Brown Bag #12: Options for Controlling Mosquitoes in Hawaii

Posted on Dec 11, 2017 in brownbag, slider

HISC Brown Bag Presentation #12

Title: Options for Controlling Mosquito-borne Diseases in Hawaii

Presenter: Dr. Jolene Sutton, University of Hawaii at Hilo

Date: November 30, 2017

Summary: Six species of biting mosquitoes have been introduced to Hawaii since 1826. These mosquitoes are able to vector a number of dangerous diseases, including yellow fever, dengue, Zika, canine heartworm, and avian malaria. As a major threat to the health of Hawaii’s people and Hawaii’s remaining forest birds, mosquitoes are the focus of new research on landscape-scale control techniques. This includes new tools such as transferring naturally occurring bacterium to reduce reproduction, and the potential use of genetic tools.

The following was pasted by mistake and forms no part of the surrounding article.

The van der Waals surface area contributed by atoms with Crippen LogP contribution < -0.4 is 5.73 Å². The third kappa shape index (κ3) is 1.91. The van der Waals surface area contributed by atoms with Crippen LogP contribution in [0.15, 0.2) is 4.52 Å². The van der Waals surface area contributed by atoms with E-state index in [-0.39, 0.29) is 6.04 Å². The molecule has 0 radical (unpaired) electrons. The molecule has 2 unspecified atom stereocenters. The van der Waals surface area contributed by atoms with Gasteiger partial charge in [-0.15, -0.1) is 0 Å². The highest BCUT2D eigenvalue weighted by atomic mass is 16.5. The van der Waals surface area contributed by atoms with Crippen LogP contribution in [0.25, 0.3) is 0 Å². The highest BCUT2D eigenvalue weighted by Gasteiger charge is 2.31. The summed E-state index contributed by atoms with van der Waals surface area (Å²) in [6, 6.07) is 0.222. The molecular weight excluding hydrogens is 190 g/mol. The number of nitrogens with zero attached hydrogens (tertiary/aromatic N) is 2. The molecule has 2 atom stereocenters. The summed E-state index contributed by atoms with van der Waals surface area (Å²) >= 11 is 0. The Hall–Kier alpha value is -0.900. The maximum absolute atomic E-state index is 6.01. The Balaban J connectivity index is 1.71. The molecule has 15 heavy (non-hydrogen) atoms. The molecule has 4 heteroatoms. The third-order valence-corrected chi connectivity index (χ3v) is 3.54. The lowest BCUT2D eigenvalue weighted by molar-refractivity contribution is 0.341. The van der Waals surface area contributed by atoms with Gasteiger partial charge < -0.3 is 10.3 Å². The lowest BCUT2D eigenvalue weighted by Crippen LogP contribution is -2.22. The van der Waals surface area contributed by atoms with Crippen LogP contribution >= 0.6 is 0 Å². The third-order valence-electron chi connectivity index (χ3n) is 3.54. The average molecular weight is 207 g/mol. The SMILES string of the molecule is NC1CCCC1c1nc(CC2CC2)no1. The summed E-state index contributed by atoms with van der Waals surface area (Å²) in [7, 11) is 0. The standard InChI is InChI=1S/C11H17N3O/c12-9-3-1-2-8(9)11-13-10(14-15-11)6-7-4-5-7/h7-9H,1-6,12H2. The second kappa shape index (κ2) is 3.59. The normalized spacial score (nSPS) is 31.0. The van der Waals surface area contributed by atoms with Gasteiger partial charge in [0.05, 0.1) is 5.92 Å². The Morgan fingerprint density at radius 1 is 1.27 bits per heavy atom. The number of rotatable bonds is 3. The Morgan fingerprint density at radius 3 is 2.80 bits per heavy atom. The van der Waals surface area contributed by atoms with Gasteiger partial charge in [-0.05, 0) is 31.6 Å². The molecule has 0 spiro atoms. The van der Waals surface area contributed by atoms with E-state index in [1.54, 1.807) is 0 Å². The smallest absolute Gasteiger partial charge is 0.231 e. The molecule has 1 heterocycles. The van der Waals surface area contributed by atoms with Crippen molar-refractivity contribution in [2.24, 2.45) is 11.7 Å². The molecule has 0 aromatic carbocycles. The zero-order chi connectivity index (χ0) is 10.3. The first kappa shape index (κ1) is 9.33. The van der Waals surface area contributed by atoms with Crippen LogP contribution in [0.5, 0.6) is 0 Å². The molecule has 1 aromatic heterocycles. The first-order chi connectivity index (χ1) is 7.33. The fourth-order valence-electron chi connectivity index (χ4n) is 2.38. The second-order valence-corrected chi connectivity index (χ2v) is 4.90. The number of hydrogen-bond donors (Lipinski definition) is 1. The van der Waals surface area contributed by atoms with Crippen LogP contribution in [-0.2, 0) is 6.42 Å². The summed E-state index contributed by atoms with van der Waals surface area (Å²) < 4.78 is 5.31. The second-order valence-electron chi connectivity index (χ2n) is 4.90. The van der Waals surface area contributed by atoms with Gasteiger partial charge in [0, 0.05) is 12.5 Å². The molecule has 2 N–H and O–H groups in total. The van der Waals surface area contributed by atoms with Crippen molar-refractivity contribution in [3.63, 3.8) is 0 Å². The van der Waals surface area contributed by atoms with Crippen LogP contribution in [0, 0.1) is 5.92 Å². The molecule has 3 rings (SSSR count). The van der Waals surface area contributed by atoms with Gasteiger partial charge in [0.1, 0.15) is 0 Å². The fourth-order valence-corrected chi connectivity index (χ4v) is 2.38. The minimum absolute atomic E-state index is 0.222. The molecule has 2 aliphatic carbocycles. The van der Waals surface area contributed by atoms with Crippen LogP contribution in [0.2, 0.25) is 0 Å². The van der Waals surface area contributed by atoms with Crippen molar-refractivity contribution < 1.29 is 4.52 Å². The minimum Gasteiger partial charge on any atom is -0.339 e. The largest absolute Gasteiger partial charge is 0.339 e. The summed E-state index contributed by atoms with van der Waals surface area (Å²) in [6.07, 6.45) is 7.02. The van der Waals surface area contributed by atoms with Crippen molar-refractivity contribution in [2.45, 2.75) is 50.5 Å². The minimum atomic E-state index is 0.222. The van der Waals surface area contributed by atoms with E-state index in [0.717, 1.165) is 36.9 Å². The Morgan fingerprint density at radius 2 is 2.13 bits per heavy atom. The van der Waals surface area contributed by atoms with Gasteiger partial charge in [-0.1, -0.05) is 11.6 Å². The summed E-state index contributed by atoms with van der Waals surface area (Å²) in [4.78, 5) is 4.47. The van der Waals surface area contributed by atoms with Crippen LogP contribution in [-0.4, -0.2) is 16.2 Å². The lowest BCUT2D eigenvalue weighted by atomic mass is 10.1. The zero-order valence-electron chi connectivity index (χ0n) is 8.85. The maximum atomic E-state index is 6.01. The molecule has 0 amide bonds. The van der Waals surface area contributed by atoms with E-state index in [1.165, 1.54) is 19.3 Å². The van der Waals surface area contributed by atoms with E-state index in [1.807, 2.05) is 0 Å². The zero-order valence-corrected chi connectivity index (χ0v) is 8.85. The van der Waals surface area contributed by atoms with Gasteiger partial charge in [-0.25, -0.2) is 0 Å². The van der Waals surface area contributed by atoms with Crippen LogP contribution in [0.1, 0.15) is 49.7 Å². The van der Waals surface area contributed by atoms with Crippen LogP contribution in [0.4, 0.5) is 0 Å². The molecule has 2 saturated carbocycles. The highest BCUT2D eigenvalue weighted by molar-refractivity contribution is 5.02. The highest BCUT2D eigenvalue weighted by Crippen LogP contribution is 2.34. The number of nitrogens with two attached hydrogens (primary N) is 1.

hisc-brown-bag-subtitleThe HISC Brown Bag Series is an ongoing set of informal lunchtime presentations to facilitate information sharing among partners and stakeholders. Presentations are are announced via the HISC email list and remote access is provided by WebEx. View other presentations in the HISC Brown Bag series at http://dlnr.hawaii.gov/hisc/category/brownbag/